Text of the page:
FREE e-Newsletter
Important News - Hot Topics
Get them Now!

Top News

Take-Home Cars Help With Wash. City Crime, Budget

February 25, 2014  | 

Yakima, Wash., city and police officials say giving each patrol officer a personal police vehicle to take home is paying off, and not just financially, reports the Yakima Herald-Republic.

In addition to boosting a police presence, officials say off-duty officers responding in the vehicles have assisted on several high-profile cases in the past month. Among the cases officials pointed to were the robbery at the Grizzly Espresso stand Feb. 10 and the Jan. 27 abduction of a teenage girl.

Capt. Jeff Schneider, who heads the patrol division, said when police learned the teen was being taken toward Cowiche, they were able to notify two off-duty officers who were able to catch up to the car. He said those officers were 10 miles closer to the car the teen was in than other units in the city.

The car was eventually stopped and the girl was rescued by police, who also apprehended one of the teens accused of abducting her.

Tags: Take-Home Vehicles, Patrol Cars, Yakima (Wash.) Police Department


Comments (10)

Displaying 1 - 10 of 10

Ima Leprechaun @ 2/25/2014 10:33 AM

In the south take home cruisers are done a lot. They are allowed to use the car for private use but they are expected to help out if they are needed in an emergency. In my country to makes it appear to the public as though there are Deputies everywhere and it has a big impact on crime. Take home cruises is a great idea and it also makes responsibility for the equipment easier to maintain since only one person will have that vehicle and will be responsible for that equipment. Off the subject since there is nowhere here to blog on this: The Chief of Police that chose to be paid in "bitcoins" has a problem since today the founder of that site shut the web site down and disappeared with all the funds.This is the problem with being paid in anything other than US Currency. Oh well, it was fun while it lasted.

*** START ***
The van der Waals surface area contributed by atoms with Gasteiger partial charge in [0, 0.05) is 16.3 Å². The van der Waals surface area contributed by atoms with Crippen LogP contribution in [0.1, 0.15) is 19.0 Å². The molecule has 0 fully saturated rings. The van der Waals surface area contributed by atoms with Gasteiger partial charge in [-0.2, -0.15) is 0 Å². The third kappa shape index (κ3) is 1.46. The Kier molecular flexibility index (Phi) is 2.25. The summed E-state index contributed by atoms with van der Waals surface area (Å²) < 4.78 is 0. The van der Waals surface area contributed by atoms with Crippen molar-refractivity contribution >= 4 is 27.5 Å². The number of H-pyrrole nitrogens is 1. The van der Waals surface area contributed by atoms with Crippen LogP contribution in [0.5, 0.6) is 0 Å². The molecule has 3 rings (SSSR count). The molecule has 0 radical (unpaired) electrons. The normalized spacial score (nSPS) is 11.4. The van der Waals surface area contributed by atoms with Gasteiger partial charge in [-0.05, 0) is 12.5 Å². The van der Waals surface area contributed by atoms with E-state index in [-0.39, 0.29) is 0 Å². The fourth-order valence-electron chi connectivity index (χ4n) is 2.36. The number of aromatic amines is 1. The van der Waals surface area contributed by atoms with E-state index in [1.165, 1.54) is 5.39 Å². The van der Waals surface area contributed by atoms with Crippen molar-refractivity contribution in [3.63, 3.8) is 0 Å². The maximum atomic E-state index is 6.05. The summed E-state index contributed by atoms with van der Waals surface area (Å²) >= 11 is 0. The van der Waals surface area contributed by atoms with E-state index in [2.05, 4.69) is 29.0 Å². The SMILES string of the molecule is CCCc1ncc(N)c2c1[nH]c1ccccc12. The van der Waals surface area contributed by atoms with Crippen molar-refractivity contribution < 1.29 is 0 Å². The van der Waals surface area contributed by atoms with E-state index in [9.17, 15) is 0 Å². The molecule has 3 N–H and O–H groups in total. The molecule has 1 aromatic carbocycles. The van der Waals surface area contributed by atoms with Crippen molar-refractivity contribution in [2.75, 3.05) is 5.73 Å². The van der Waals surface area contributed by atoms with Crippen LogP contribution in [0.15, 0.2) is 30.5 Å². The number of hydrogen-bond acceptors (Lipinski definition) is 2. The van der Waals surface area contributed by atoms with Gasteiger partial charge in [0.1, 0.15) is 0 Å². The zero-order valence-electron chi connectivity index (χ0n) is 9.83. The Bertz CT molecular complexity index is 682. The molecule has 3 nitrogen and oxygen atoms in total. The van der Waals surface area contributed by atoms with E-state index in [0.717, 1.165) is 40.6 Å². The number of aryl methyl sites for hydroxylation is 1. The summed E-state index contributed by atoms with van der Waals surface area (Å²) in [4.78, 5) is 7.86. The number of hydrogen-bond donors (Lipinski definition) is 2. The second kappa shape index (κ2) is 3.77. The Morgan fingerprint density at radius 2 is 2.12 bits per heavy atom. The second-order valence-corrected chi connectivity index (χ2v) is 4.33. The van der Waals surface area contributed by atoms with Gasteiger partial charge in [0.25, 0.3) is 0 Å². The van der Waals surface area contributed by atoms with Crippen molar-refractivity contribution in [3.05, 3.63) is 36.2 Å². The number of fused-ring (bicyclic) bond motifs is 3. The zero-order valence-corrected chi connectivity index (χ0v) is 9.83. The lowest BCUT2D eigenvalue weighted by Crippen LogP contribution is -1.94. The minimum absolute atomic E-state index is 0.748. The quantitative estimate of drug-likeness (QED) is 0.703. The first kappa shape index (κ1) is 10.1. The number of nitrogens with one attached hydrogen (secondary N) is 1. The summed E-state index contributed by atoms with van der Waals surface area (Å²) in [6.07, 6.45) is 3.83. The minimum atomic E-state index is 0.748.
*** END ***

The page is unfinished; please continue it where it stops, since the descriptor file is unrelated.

Ima Leprechaun @ 2/25/2014 10:35 AM

Sorry I meant to say county not country it was a typo.

Ima Leprechaun @ 2/25/2014 10:35 AM

There are a lot of typos, my bad. I wish there was spell check on here.

Bman @ 2/25/2014 6:13 PM

It is widely known among most police officers that take home cars last longer, run better, are in better condition overall and help reduce crime in localized areas. I would not work for an agency that did not assign a take home car. For one, I take way too much pride in my cars cleanliness and orginization for it to be ruined by swapping out cars every night with different people. Some big cities would rather have fat union overtime benefits that lead to big debt and lay offs over investing in take home cars. I don't think they realize how positive a take home car is for them financially (agency budget and personal), the community seeing more police cars and better maintained ones at that, and Morale.

Jack Betz @ 2/25/2014 8:28 PM

I am very in favor of take home units, but I will also play devil's advocate and say that if I am off the clock and have family in the car and see a rather blatant violation I would not be to keen on doing a traffic stop.

Ima Leprechaun @ 2/26/2014 7:12 PM